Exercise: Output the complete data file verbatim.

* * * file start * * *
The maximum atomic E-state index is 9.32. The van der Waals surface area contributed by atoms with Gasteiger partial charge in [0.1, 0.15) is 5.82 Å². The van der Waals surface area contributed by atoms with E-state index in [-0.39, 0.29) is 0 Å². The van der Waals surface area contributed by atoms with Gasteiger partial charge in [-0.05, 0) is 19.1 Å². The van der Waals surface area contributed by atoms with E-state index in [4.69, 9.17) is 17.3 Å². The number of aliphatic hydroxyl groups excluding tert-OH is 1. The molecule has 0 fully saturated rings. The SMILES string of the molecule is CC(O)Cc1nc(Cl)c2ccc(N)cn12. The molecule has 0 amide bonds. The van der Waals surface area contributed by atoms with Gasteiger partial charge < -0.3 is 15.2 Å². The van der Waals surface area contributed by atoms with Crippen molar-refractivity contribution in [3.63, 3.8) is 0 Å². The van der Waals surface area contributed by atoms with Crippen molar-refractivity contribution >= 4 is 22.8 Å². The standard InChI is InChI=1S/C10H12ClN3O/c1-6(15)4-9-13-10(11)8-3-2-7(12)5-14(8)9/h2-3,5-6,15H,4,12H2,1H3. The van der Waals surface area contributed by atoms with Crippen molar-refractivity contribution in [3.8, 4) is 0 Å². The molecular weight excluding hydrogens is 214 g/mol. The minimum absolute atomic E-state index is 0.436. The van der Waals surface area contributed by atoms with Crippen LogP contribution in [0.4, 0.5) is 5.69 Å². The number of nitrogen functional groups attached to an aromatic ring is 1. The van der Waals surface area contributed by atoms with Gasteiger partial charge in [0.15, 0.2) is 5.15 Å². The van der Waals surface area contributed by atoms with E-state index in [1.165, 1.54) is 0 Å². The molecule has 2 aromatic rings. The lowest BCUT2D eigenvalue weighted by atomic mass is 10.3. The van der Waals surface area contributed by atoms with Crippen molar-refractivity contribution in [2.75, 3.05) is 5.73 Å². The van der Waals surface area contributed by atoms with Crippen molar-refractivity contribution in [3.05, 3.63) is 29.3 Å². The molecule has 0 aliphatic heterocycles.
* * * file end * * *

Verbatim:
The maximum atomic E-state index is 9.32. The van der Waals surface area contributed by atoms with Gasteiger partial charge in [0.1, 0.15) is 5.82 Å². The van der Waals surface area contributed by atoms with E-state index in [-0.39, 0.29) is 0 Å². The van der Waals surface area contributed by atoms with Gasteiger partial charge in [-0.05, 0) is 19.1 Å². The van der Waals surface area contributed by atoms with E-state index in [4.69, 9.17) is 17.3 Å². The number of aliphatic hydroxyl groups excluding tert-OH is 1. The molecule has 0 fully saturated rings. The SMILES string of the molecule is CC(O)Cc1nc(Cl)c2ccc(N)cn12. The molecule has 0 amide bonds. The van der Waals surface area contributed by atoms with Gasteiger partial charge < -0.3 is 15.2 Å². The van der Waals surface area contributed by atoms with Crippen molar-refractivity contribution in [3.63, 3.8) is 0 Å². The van der Waals surface area contributed by atoms with Crippen molar-refractivity contribution >= 4 is 22.8 Å². The standard InChI is InChI=1S/C10H12ClN3O/c1-6(15)4-9-13-10(11)8-3-2-7(12)5-14(8)9/h2-3,5-6,15H,4,12H2,1H3. The van der Waals surface area contributed by atoms with Crippen molar-refractivity contribution in [3.8, 4) is 0 Å². The molecular weight excluding hydrogens is 214 g/mol. The minimum absolute atomic E-state index is 0.436. The van der Waals surface area contributed by atoms with Crippen LogP contribution in [0.4, 0.5) is 5.69 Å². The number of nitrogen functional groups attached to an aromatic ring is 1. The van der Waals surface area contributed by atoms with Gasteiger partial charge in [0.15, 0.2) is 5.15 Å². The van der Waals surface area contributed by atoms with E-state index in [1.165, 1.54) is 0 Å². The molecule has 2 aromatic rings. The lowest BCUT2D eigenvalue weighted by atomic mass is 10.3. The van der Waals surface area contributed by atoms with Crippen molar-refractivity contribution in [2.75, 3.05) is 5.73 Å². The van der Waals surface area contributed by atoms with Crippen molar-refractivity contribution in [3.05, 3.63) is 29.3 Å². The molecule has 0 aliphatic heterocycles.